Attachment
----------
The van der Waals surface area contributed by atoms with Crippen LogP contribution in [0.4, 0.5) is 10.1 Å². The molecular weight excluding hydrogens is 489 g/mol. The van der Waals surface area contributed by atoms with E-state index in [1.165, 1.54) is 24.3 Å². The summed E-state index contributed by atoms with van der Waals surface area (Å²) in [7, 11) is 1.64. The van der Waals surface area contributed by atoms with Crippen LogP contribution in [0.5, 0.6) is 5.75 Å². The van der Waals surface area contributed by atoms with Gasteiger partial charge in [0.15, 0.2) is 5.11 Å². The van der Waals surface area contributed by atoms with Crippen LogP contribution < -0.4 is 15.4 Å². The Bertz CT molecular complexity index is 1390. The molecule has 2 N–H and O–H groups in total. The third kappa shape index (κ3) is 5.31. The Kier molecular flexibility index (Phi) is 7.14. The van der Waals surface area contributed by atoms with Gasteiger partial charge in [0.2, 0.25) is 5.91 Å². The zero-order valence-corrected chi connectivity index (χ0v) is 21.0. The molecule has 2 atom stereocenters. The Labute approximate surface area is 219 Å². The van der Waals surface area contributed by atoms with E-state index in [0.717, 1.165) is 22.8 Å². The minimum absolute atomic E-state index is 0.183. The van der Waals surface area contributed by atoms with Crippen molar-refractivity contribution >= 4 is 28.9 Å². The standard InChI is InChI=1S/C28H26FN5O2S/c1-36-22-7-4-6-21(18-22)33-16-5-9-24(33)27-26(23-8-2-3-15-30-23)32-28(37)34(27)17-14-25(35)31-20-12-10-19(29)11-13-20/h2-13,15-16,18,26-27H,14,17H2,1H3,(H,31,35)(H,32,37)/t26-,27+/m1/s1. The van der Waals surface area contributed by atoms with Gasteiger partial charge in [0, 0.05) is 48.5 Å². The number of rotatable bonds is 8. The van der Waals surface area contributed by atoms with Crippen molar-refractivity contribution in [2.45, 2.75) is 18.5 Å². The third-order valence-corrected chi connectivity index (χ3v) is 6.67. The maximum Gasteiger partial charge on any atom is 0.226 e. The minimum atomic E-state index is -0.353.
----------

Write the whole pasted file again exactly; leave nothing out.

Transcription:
The van der Waals surface area contributed by atoms with Crippen LogP contribution in [0.4, 0.5) is 10.1 Å². The molecular weight excluding hydrogens is 489 g/mol. The van der Waals surface area contributed by atoms with E-state index in [1.165, 1.54) is 24.3 Å². The summed E-state index contributed by atoms with van der Waals surface area (Å²) in [7, 11) is 1.64. The van der Waals surface area contributed by atoms with Crippen LogP contribution in [0.5, 0.6) is 5.75 Å². The van der Waals surface area contributed by atoms with Gasteiger partial charge in [0.15, 0.2) is 5.11 Å². The van der Waals surface area contributed by atoms with Crippen LogP contribution < -0.4 is 15.4 Å². The Bertz CT molecular complexity index is 1390. The molecule has 2 N–H and O–H groups in total. The third kappa shape index (κ3) is 5.31. The Kier molecular flexibility index (Phi) is 7.14. The van der Waals surface area contributed by atoms with Gasteiger partial charge in [0.2, 0.25) is 5.91 Å². The zero-order valence-corrected chi connectivity index (χ0v) is 21.0. The molecule has 2 atom stereocenters. The Labute approximate surface area is 219 Å². The van der Waals surface area contributed by atoms with E-state index in [0.717, 1.165) is 22.8 Å². The minimum absolute atomic E-state index is 0.183. The van der Waals surface area contributed by atoms with Crippen molar-refractivity contribution >= 4 is 28.9 Å². The standard InChI is InChI=1S/C28H26FN5O2S/c1-36-22-7-4-6-21(18-22)33-16-5-9-24(33)27-26(23-8-2-3-15-30-23)32-28(37)34(27)17-14-25(35)31-20-12-10-19(29)11-13-20/h2-13,15-16,18,26-27H,14,17H2,1H3,(H,31,35)(H,32,37)/t26-,27+/m1/s1. The van der Waals surface area contributed by atoms with Gasteiger partial charge in [0, 0.05) is 48.5 Å². The number of rotatable bonds is 8. The van der Waals surface area contributed by atoms with Crippen molar-refractivity contribution in [2.45, 2.75) is 18.5 Å². The third-order valence-corrected chi connectivity index (χ3v) is 6.67. The maximum Gasteiger partial charge on any atom is 0.226 e. The minimum atomic E-state index is -0.353.